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  • About
  • The Global ETD Search service is a free service for researchers to find electronic theses and dissertations. This service is provided by the Networked Digital Library of Theses and Dissertations.
    Our metadata is collected from universities around the world. If you manage a university/consortium/country archive and want to be added, details can be found on the NDLTD website.
1

Parametric study on the fabrication and modification of TiO2 nanotube arrays for photoeletrocatalytic degradation of organic pollutants

Tsai, Hei-lok., 蔡希樂. January 2010 (has links)
published_or_final_version / Mechanical Engineering / Master / Master of Philosophy
2

The synthesis and characterization of ZnS nanoparticles from zinc-based thiourea derivative complexes for potential use in photocatalysis

Lethobane, Manthako Hycinth January 2017 (has links)
A dissertation submitted to the Faculty of Science, University of the Witwatersrand in partial fulfilment of the requirement for the degree Master of Science (M.Sc.) in Chemistry. Johannesburg, 31 October 2017. / Nanotechnology has been instrumental in finding strategies of combating some of the world’s grand challenges. Water scarcity and the growing industrialization have made it an imperative to find ways of cleaning water. Photocatalysis is a promising method for water purification personified by the use of solar energy as well as nanomaterials with tailored properties. Colloidal synthesis has made it possible to synthesize new materials with tailored properties, in particular the single-source precursor method has been found to be a useful method in synthesizing nanomaterials with high purity. In the synthesis of metal chalcogenides, the single-source precursor method has an advantage of the precursor having the desired metal-chalcogenide bond hence eliminating the possible formation of side products particularly metal oxides. Herein, acylthiourea (ATU) and thiourea (TU) zinc complexes were used as precursors for the synthesis of ZnS nanoparticles. Bis(N,N-diethyl-N’-benzoylthiourea)Zn(II) [Zn(ATU)2] and bis(diaminomethylthio)Zn(II) chloride [Zn(TU)2Cl2] complexes were synthesized using a conventional method and characterized with elemental analysis, 1H NMR , 2D NMR, COSY, FTIR, mass spectrometry and X-Ray crystallography. The resultant precursors, Zn(ATU)2 and Zn(TU)2Cl2 complexes were then thermolyzed to yield ZnS nanocrystals and characterized fully. Reaction parameters that included the synthetic time, temperature, concentration and capping agents were optimized for each single-source precursor in an attempt to control the nanoparticles yielded hence their properties. Time and temperature studies generally demonstrated the most pronounced effect and with an increase, they showed increasing particle sizes through the Ostwald ripening effect. Also visible from the TEM was that the temperature had an effect on the morphology of the nanoparticles. Increasing the precursor concentration resulted in the agglomeration of nanoparticles, while using different capping agents yielded similar nanoparticles with different degrees of agglomeration. Evident from the results the ATU precursor behaved similar to the TU precursor and generally the particles obtained from the two precursors regardless of the reaction condition were very small. Preliminary investigations into the use of the synthesized nanoparticles obtained from the two precursors revealed potential in photocatalytic degradation of Rhodamine B (RhB) dye in water. While smaller particles were obtained from the synthesized nanoparticles, the degradation efficiencies were lower than the commercial ZnO and TiO2. This is due to the presence of the long-chained capping agents on the synthesized particles blocking the interaction of the core ZnS and the light. / LG2018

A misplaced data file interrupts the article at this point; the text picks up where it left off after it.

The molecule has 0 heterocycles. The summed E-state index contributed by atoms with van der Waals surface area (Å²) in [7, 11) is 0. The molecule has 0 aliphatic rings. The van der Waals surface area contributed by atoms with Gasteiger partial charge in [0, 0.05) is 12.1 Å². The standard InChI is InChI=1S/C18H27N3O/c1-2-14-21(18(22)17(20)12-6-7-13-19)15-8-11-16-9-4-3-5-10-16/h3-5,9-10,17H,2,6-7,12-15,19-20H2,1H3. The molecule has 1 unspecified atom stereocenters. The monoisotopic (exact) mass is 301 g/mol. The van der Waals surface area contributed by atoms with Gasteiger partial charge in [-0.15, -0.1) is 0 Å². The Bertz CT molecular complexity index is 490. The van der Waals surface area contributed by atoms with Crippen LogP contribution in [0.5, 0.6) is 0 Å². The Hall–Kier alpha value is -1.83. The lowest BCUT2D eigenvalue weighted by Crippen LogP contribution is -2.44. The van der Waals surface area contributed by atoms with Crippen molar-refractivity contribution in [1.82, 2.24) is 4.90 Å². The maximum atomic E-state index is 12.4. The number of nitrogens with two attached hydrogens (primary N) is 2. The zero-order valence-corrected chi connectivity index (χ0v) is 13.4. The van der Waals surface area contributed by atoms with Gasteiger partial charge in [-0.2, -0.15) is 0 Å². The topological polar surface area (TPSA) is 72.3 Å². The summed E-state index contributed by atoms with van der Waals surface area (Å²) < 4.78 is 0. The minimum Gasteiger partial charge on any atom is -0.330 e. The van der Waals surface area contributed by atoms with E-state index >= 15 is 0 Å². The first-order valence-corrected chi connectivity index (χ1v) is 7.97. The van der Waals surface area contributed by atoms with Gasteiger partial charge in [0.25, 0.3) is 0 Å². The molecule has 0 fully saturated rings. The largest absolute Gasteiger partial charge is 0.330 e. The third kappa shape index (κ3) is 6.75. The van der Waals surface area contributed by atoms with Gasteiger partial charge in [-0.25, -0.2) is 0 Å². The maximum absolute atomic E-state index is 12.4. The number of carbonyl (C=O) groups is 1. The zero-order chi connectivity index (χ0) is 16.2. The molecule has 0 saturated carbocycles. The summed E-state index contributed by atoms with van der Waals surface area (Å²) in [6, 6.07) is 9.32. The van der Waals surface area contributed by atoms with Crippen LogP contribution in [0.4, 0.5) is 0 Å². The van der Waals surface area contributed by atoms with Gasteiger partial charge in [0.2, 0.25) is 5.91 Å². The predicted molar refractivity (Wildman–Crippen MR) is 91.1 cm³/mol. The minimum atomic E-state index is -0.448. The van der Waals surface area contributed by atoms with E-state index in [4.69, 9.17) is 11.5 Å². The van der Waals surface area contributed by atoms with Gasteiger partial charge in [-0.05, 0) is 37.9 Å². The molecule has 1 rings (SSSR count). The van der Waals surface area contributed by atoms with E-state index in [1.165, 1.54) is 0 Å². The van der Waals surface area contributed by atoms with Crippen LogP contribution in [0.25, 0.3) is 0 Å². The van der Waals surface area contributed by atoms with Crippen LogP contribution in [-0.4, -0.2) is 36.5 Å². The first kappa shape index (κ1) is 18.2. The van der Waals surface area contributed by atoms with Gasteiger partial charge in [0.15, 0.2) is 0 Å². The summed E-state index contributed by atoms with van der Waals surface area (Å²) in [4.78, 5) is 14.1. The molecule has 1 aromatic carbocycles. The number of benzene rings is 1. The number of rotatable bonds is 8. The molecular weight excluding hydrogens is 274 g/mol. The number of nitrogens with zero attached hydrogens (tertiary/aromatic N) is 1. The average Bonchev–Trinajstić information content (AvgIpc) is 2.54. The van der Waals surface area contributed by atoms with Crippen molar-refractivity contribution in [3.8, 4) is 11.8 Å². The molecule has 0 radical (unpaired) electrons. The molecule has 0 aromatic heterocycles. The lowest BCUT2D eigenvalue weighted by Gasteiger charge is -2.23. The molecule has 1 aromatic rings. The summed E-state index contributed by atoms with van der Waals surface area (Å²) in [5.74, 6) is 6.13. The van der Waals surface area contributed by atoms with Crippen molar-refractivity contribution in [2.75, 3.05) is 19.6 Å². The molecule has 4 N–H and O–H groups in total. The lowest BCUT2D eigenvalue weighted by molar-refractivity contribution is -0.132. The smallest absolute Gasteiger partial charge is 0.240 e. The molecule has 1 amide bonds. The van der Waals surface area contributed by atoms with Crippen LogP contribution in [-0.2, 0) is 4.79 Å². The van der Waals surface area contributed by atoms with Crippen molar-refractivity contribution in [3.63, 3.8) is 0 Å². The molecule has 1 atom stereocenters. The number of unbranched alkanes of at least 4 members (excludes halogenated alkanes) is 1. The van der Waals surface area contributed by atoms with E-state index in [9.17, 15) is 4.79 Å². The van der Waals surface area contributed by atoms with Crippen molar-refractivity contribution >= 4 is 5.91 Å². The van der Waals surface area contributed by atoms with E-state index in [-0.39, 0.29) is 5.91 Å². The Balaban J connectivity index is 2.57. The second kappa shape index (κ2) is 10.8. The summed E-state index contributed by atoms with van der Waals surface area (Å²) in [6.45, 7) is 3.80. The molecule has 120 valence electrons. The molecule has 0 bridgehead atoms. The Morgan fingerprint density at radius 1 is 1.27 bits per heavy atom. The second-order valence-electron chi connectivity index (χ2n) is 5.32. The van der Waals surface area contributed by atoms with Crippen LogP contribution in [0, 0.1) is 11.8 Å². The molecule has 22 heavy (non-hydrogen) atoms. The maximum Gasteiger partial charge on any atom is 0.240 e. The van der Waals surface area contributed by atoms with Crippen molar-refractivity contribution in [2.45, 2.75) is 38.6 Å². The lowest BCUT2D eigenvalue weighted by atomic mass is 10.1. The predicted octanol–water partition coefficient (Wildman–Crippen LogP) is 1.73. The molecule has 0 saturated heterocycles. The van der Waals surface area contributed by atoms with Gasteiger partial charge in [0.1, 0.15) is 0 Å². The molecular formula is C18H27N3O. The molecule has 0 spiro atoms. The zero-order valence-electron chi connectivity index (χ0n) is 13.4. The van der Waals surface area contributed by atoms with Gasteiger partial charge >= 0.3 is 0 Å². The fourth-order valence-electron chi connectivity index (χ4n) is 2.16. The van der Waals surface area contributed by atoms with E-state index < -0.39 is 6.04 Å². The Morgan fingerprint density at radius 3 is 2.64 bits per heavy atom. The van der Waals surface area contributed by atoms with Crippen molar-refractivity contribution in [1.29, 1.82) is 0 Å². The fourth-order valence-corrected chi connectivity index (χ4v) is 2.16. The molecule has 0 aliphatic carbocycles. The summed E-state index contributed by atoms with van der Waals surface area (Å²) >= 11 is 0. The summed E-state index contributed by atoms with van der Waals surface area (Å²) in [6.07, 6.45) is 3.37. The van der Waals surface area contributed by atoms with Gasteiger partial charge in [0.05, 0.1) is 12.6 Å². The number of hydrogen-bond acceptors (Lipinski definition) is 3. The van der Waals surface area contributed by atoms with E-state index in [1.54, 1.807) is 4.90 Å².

3

Development of photocatalytic oxidation technology for purification ofair and water

Lam, Chun-wai, Ringo., 林俊偉. January 2007 (has links)
published_or_final_version / abstract / Mechanical Engineering / Master / Master of Philosophy
4

Comprehensive study of the role of hydrogen peroxide and light irradiation in photocatalytic inactivation of Escherichia coli.

January 2014 (has links)